Stride length, it is.
What a fabulous, overcast day to do a long run! 16 miles along the beach, and most of all, the perfect temperature (63 degrees) in spite of the sun peeking through the clouds in the early part of the run.
The Surf City Marathon is only 6 weeks away.
Somehow my schedule shows that the next weekend will be another 16 mile run weekend. I could just skip it and increase another mile to that, but it may be a good idea to see where I stand by comparing both this weekend’s result and the next weekend’s.
Although I felt my legs were quite tired for the last mile and a half or so, overall, to my surprise, today’s 16 mile run went really well.
So, what did I do differently today?
From the start, I kept my ‘comfortable’ pace. For the last two runs during the past week, I had a concern with my pace. I started running too fast. Not only did I get myself too tired when I didn’t even reach the 4 mile mark but also I was having hard time breathing even with a slightest elevation gain. So, maybe I had a PR, it was definitely something that I had to fix. And fix it fast.
But I didn’t know how.
Since today’s run was a long run, and I didn’t want to get myself too tired to finish it, so I simply decided to start running at a slower pace. I still had MetroMeter ticktocking my ears off. In fact, it was still hammering at the tempo of 92. And I still had my Garmin watch alert me every time when my cadence dipped below 180 SPM.
And it kept beeping. It would be a lie if I say I didn’t pay attention to the alerts. As a matter of fact, I picked up the pace just a bit to stay above 180 whenever I heard the beep. Well, to be honest, I thought I did pick up the pace a bit anyway. But sometimes, it beeped again and again nonstop, indicating that I wasn’t really picking up the pace.
However, today, my focus was not on cadence.
“What do you mean?” you would ask.
You may even point at the posts where I was talking about cadence over and over.
“Exactly,” you would concur.
Oh, well, things have changed. And, now, it is all about stride length. And, before you say another word, let me stop you right there and explain it a little bit.
From left to right, the stats above consist of my cadences and stride lengths which were recorded from last Monday (12/15), Wednesday (12/17), Thursday (12/18) and today. Before I get to the part where what these stats are actually telling you, let me quickly cover a couple of variables that played behind these stats.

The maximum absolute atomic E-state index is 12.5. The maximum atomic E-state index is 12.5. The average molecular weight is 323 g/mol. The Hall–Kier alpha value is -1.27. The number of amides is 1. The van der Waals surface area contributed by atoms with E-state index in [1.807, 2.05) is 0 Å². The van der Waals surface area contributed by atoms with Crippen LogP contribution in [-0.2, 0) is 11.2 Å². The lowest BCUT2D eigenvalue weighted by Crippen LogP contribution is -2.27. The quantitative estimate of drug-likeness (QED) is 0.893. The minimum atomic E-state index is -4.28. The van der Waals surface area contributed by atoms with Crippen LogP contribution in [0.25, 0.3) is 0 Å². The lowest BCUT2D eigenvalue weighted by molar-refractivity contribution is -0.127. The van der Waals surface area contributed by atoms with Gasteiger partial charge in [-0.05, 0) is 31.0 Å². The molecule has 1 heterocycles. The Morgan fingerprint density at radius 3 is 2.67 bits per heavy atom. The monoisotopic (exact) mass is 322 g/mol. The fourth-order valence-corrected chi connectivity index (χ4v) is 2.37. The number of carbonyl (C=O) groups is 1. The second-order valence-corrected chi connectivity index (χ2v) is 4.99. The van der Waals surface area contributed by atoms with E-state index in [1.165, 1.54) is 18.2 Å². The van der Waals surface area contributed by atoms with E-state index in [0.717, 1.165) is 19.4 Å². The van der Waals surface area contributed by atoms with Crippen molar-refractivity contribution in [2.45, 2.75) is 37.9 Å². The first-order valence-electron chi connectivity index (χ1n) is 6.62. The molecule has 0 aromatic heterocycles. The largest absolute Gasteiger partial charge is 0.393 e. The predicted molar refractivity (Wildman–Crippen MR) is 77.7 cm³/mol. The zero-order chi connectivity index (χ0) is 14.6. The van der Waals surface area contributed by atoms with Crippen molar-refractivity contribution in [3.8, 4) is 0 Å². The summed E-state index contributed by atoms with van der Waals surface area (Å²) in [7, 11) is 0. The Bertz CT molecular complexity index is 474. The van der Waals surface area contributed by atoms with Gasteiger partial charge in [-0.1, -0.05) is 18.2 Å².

- I had my Garmin watch alert me every time when my cadence dropped below 188 SPM on Monday, like I noted above. However, I found it too fast, so, I decided to decrease it to 184 for the Wednesday run. However, I thought to myself that I could go even lower, due to the fact that my lungs were burning whenever there was even a slight elevation gain, so I changed it to 180. That was last Thursday and today
- I had a tempo of 94 on MetroMeter on Monday, thinking that it would translate into 188 SPM, which was wrong. I already covered that in the previous post. Besides, I found the tempo too fast anyway, so I considered dropping it to 92 or 90. However, I also found that 90 was rather too slow for me when I stared running on Wednesday. So, it ended up being 92, and I kept it for today as well
So, if I go back to the stats above;
- All four of my average cadences are at the same 186 SPM. Don’t know how I got there, but it never changed. In other words, my cadence ends up being same, whether I start running fast and then get tired rather quickly, or I run at my comfortable pace throughout
- My average stride lengths has shortened since Monday, except for Thursday. In order to explain what this means, I’ll also have to cover the timings recorded for the same days, which are listed below
From left to right, the stats above show the changes in my average pace, from 6:55 min/mi Monday to 7:44, today. If I put them side by side for comparison, they look like this.
- 1.25 m / 6:55 min/mi
- 1.18 m / 7:19 min/mi
- 1.21 m / 7:09 min/mi
- 1.12 m / 7:44 min/mi
It is not a coincidence that the faster my average pace is, the longer my stride length is. Or, if I flip it, the longer my stride length gets, the faster average pace can be.
So, it is stride length that makes a difference. Now that I can actually see it in my results, it just makes sense. And that is why I say that, now, it is all about stride length.
Today’s run produced a very useful piece of information in terms of how to increase speed. Let’s hope that I can actually increase my stride length in the next 6 weeks.
Do you agree with my view? How’s your stride length? Is it somewhere you’re happy with?
Thanks for reading.